Tikanga pangarau - Mathematics

Mathematics (maths) education in the context of these unit plans is about exploring patterns, quantities, symbols and statistics relating to Moriori, as well as growing our awareness of the connectivity with nature that mathematics can have.

Learning, in its many forms, can and should be engaging, informative, useful and should create more questions than answers.

Akonga should be given real-world problems to solve, and the ability to harness their own natural skills in order to make sense of the world of numbers and patterns around them.

Tikanga pangarau was important to Moriori, as the kaitiaki of Rekohu, they needed to manage the natural resources carefully to ensure their own survival.

No more seal were taken or killed than was necessary to survive. No more hopo (albatross) were taken than were needed, for to take more would have meant there would be nothing the following year.
Trees were circumspectly cut for shelters and firewood, but none were ever allowed to perish unneccessarily.
An awareness of numbers led to the ritual of castration, which was used as a way of keeping the population to a sustainable level.

Moriori had an awareness of number and their ability to predict volume and calculate capacity was historically recorded. Otten their calculations involved a spiritual dimension as well as the practical and physical components. For example, before the killing of a whale, or the hopo, prayers were offered, as thanks and apology and also to ask that there be more next year. This shows an awareness of managing resources, rather than a simple request to the gods to keep supplying foodstocks.

Why learn about mathematics?

Tikanga pangarau is essential learning for akonga if they are to be successful in the world they will eventually graduate into.  They will need to be able to decode patterns and numbers across a wide range of scenarios and settings, from their own wages, to their shopping trolley contents.

According to the New Zealand Curriculum document, Mathematics Education is about:

Mathematics is the exploration and use of patterns and relationships in quantities, space, and time.
Statistics is the exploration and use of patterns and relationships in data.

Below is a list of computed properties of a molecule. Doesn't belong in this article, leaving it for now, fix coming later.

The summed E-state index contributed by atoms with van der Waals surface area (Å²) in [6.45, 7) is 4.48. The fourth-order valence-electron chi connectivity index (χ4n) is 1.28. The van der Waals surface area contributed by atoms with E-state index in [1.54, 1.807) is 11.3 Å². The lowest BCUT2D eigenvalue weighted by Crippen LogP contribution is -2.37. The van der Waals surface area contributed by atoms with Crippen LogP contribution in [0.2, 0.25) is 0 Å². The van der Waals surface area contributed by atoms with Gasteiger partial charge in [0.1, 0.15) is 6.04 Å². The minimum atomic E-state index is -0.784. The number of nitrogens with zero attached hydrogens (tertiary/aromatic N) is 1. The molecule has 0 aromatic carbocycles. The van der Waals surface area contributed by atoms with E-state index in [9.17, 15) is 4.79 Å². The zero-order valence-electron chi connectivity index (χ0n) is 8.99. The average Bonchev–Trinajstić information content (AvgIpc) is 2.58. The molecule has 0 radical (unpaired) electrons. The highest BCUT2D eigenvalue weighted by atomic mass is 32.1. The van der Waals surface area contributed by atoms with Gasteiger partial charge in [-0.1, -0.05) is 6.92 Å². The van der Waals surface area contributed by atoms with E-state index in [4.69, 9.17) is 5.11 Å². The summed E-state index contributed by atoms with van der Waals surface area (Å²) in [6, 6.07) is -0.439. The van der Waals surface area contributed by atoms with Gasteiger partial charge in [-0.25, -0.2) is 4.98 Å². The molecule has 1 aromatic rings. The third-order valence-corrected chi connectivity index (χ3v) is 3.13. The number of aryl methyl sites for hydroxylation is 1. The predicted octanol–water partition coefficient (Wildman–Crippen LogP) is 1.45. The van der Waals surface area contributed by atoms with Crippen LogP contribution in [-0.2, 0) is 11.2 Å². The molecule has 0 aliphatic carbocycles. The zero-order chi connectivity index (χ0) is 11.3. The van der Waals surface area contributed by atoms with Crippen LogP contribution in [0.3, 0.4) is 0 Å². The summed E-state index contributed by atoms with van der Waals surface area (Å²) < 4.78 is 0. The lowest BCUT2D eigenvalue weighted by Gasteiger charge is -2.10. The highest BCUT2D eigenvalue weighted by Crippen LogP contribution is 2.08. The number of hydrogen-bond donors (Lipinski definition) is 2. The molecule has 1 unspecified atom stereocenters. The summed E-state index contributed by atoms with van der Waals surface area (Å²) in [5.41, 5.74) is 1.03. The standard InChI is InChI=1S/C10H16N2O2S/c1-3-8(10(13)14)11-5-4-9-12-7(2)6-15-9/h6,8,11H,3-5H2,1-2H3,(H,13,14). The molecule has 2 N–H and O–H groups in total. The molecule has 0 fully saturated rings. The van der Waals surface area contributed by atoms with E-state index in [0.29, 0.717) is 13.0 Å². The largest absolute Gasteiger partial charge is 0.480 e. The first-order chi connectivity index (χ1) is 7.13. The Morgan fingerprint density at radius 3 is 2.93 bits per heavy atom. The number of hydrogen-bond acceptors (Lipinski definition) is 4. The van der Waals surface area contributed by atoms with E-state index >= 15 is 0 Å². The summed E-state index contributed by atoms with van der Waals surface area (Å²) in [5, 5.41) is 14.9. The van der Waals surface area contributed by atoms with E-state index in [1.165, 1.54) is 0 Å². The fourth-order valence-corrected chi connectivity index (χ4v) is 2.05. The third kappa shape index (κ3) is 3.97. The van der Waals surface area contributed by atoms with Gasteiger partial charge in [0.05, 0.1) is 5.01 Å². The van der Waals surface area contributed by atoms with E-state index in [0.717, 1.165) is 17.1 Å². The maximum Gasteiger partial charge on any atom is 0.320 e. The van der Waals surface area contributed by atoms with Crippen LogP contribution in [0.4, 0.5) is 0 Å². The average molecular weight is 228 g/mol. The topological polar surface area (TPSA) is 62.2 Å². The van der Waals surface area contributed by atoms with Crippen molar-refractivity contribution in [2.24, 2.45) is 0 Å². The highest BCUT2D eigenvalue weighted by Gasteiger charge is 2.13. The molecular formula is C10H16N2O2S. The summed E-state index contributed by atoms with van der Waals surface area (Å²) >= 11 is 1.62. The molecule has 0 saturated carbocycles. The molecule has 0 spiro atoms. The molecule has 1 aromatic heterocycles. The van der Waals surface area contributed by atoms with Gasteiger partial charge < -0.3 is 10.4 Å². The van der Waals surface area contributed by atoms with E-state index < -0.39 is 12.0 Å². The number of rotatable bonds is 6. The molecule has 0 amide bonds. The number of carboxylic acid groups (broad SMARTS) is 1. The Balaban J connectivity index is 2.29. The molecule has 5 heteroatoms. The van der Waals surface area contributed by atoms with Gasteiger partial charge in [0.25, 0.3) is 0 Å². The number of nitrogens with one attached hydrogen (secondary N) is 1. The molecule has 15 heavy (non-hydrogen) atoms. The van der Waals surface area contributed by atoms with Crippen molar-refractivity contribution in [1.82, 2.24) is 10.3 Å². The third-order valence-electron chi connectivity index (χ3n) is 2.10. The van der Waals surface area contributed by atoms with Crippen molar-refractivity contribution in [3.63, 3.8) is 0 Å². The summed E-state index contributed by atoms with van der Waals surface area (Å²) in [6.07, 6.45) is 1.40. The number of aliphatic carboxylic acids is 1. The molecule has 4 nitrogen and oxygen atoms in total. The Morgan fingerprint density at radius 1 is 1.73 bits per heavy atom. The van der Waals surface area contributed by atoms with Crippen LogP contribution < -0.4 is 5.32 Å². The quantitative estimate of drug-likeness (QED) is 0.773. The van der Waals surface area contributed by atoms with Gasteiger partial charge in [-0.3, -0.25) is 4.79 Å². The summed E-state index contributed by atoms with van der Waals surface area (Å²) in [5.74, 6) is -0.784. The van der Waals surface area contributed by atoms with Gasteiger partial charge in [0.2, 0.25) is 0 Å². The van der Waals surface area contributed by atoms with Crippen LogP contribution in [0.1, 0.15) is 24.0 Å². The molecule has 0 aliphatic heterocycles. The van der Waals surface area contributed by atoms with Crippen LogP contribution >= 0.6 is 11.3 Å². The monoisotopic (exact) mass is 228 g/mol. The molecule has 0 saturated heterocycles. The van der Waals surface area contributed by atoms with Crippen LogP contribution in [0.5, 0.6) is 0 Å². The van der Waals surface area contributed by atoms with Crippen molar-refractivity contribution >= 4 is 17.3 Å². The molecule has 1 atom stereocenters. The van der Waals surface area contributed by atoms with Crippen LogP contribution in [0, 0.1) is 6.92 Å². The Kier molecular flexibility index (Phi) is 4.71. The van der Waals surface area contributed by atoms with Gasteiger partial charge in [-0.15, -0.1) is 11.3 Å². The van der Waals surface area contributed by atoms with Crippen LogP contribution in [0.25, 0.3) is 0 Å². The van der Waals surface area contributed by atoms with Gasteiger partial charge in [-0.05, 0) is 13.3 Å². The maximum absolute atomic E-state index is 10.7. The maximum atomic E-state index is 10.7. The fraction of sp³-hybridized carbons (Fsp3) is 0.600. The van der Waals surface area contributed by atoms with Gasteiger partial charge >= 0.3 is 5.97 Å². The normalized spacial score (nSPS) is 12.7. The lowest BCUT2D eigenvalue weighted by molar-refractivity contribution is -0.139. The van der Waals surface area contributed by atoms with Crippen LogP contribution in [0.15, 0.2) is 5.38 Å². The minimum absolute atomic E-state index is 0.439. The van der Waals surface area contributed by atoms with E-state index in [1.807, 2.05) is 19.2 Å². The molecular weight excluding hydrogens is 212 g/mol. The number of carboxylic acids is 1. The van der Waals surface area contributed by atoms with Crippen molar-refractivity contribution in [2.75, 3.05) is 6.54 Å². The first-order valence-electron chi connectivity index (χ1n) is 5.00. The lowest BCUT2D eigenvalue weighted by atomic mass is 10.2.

These two disciplines are related but different ways of thinking and of solving problems. Both equip students with effective means for investigating, interpreting, explaining, and making sense of the world in which they live.
Mathematicians and statisticians use symbols, graphs, and diagrams to help them find and communicate patterns and relationships, and they create models to represent both real-life and hypothetical situations. These situations are drawn from a wide range of social, cultural, scientific, technological, health, environmental, and economic contexts.

How is the learning area structured?

Mathematics in the New Zealand curriculum learning area is broken down into strands, (see below), but we believe that a more holistic approach better serves our akonga. There may well be times where individual strategies and skills need to be micro-managed and/or micro-taught, but the general inclination in our unit plans is to use an inquiry model for learning that allows learners to acquire the skills that they need, in order to be able to then learn themselves whatever content it is that they might need, whenever they might need it.

It is obvious to us that younger learners benefit from rote-learning the basic facts. We make no apology for this statement. It may seem inconsistent with other learning styles and pedagogies found within this site, but it is based on experience and observation and an awareness that statistically, New Zealand school students are plummeting down a steep slope of non-achievement in mathematics.